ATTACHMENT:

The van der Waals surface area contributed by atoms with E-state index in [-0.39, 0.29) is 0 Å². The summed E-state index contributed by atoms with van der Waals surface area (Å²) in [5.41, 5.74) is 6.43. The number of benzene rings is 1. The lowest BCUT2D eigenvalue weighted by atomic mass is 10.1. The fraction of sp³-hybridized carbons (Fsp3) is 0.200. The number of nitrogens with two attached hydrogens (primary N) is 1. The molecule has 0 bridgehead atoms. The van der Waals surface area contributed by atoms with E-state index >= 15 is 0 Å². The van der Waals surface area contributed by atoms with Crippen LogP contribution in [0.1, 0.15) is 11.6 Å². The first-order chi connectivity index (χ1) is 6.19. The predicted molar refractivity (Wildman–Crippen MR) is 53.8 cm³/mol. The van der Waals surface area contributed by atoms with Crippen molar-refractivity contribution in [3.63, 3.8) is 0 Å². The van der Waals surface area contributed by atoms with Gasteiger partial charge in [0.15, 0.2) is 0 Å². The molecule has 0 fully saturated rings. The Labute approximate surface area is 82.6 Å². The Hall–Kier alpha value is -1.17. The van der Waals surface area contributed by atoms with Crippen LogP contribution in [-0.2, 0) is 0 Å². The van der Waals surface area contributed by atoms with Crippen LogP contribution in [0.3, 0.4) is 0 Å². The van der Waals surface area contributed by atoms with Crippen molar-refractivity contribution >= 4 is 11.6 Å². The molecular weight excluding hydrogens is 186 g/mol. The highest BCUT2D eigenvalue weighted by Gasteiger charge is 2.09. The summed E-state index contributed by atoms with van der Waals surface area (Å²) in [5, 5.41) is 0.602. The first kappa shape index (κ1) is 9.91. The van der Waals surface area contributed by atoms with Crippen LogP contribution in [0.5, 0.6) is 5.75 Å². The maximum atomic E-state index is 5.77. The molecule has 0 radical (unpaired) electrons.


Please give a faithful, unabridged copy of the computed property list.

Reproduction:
The van der Waals surface area contributed by atoms with E-state index in [-0.39, 0.29) is 0 Å². The summed E-state index contributed by atoms with van der Waals surface area (Å²) in [5.41, 5.74) is 6.43. The number of benzene rings is 1. The lowest BCUT2D eigenvalue weighted by atomic mass is 10.1. The fraction of sp³-hybridized carbons (Fsp3) is 0.200. The number of nitrogens with two attached hydrogens (primary N) is 1. The molecule has 0 bridgehead atoms. The van der Waals surface area contributed by atoms with E-state index >= 15 is 0 Å². The van der Waals surface area contributed by atoms with Crippen LogP contribution in [0.1, 0.15) is 11.6 Å². The first-order chi connectivity index (χ1) is 6.19. The predicted molar refractivity (Wildman–Crippen MR) is 53.8 cm³/mol. The van der Waals surface area contributed by atoms with Crippen molar-refractivity contribution in [3.63, 3.8) is 0 Å². The van der Waals surface area contributed by atoms with Gasteiger partial charge in [0.15, 0.2) is 0 Å². The molecule has 0 fully saturated rings. The Labute approximate surface area is 82.6 Å². The Hall–Kier alpha value is -1.17. The van der Waals surface area contributed by atoms with Crippen LogP contribution in [-0.2, 0) is 0 Å². The van der Waals surface area contributed by atoms with Crippen LogP contribution in [0.3, 0.4) is 0 Å². The van der Waals surface area contributed by atoms with Crippen molar-refractivity contribution >= 4 is 11.6 Å². The molecular weight excluding hydrogens is 186 g/mol. The highest BCUT2D eigenvalue weighted by Gasteiger charge is 2.09. The summed E-state index contributed by atoms with van der Waals surface area (Å²) in [5, 5.41) is 0.602. The first kappa shape index (κ1) is 9.91. The van der Waals surface area contributed by atoms with Crippen LogP contribution in [0.5, 0.6) is 5.75 Å². The maximum atomic E-state index is 5.77. The molecule has 0 radical (unpaired) electrons.